“If this story isn’t worth covering, then nothing is worth covering.”
If someone said this to you, you’d probably sit up and pay close attention, right? Well that’s exactly what British comedian John Oliver told viewers of his new HBO talk show Last Week Tonight this past Sunday. And no, it wasn’t some sarcastic joke. While the segment was filled with a number of his usual jokes and wisecracks, Oliver actually drew attention to a very serious matter that has so far been entirely ignored by US cable news. So what is this story, and why does it matter? And—more importantly—why has our Western media swept it under the rug?
The story revolves around the ongoing elections for Prime Minister of India. It’s not a hard story to follow. There are two main candidates, just like US elections—Rahul Gandhi and Narendra Modi. It’s not a boring story either. In fact, it has every potential to be the sensational type of story Western media clings to. For example, although Gandhi comes from a family with three prime ministers, he is widely expected to lose the election to Modi, who has worked his way up from selling tea at a railway station as a boy. Modi has since become the Chief Minister of the state of Gujarat, an office he has held since 2001. Oliver compared Modi’s story to the 2008 film Slumdog Millionaire, saying, “Don’t pretend you’re not interested in this, America. Last time you heard a rags-to-riches story about a tea-selling Indian kid, you threw a [expletive] Oscar at it.”
To make things even more interesting, Modi has been making campaign appearances via hologram. Yes, you read that right—hologram. Similar to Tupac’s famed postmortem appearance at Coachella in 2012, Modi has been making speeches before audiences without even being there. Now, this is truly the future of politics. If we don’t see any of this before the 2016 elections here in the States, this journalist will be sorely disappointed.
But I digress. Though the elections are nearing their conclusion (the results are to be announced May 16th), we in the West are just now starting to wake up to them thanks to people like John Oliver. And the implications are enormous.
WHY IT’S IMPORTANT
First and foremost, this election is considered by many to be the biggest in history. There are 814.5 million eligible voters in India, which is more than twice the entire US population. As Oliver points out, nearly one fifth of the world’s working age population lives there. Because of this, these elections not only effect India, but they also have a large impact on our economy as well.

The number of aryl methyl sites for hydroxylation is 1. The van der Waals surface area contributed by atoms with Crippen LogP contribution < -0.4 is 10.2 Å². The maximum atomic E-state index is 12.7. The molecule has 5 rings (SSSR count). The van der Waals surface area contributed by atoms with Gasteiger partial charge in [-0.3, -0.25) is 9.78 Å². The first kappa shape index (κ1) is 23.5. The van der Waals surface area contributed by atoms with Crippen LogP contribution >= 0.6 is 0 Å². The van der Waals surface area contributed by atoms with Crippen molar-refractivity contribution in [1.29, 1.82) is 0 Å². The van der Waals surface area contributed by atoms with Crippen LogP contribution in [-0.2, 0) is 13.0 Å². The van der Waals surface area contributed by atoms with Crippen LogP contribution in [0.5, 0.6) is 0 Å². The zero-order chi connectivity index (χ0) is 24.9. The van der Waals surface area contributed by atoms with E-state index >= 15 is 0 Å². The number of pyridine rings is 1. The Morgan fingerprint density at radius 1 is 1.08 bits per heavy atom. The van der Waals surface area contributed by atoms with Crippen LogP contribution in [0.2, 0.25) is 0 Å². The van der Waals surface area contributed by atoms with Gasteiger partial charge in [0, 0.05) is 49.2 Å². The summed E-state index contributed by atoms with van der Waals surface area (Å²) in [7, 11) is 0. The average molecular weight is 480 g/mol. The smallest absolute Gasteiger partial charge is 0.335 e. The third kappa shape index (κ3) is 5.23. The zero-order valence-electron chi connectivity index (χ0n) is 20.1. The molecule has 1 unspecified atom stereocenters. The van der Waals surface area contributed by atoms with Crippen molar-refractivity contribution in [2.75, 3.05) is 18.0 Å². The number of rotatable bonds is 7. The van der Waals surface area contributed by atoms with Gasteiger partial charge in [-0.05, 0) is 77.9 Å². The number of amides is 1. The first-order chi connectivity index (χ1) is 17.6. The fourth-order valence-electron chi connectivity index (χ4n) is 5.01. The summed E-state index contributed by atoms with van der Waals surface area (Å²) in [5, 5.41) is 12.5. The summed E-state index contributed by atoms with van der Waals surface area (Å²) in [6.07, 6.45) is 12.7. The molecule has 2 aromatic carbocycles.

But there’s something else at stake here which makes these elections even more important. As mentioned earlier, voters are leaning more in Modi’s favor than Ghandi’s. Modi has won the hearts of many Indian voters with his promise of economic growth and a pledge to put toilets in every home (which may sound silly to our Western ears, but is actually a very serious public health issue in India). Despite this, however, Modi has been drawing the occasional comparison to Hitler.
Serious allegations against Modi started in 2002, whena fire was started on a train in Gujarat which killed 59 Hindu pilgrims on board. This event sparked a riot that swept the streets of Gujarat, ultimately killing 790 Muslims and 254 Hindus. But what does this have to do with Modi, you ask? These riots have frequently been referred to as an ethnic cleansing or genocide, and for years many have suspected that Modi either started the riots or sat back and allowed them to happen. While the Supreme Court of India was unable to find any evidence of this, he has not been exonerated in the eyes of many Indian people.
“And it’s not just that he arguably failed to stop a massacre,” said Oliver. “It’s that, if he’s sorry at all, it’s for an unexpected reason.” Upon being asked if he had any regrets concerning what happened under his rule—with women being openly raped in the streets and thousands of people killed—Modi replied that his only regret was that “he didn’t manage the media very well.” Even if he did not spark the riots that led to over a thousand deaths, does this sound like the kind of person you would want in office?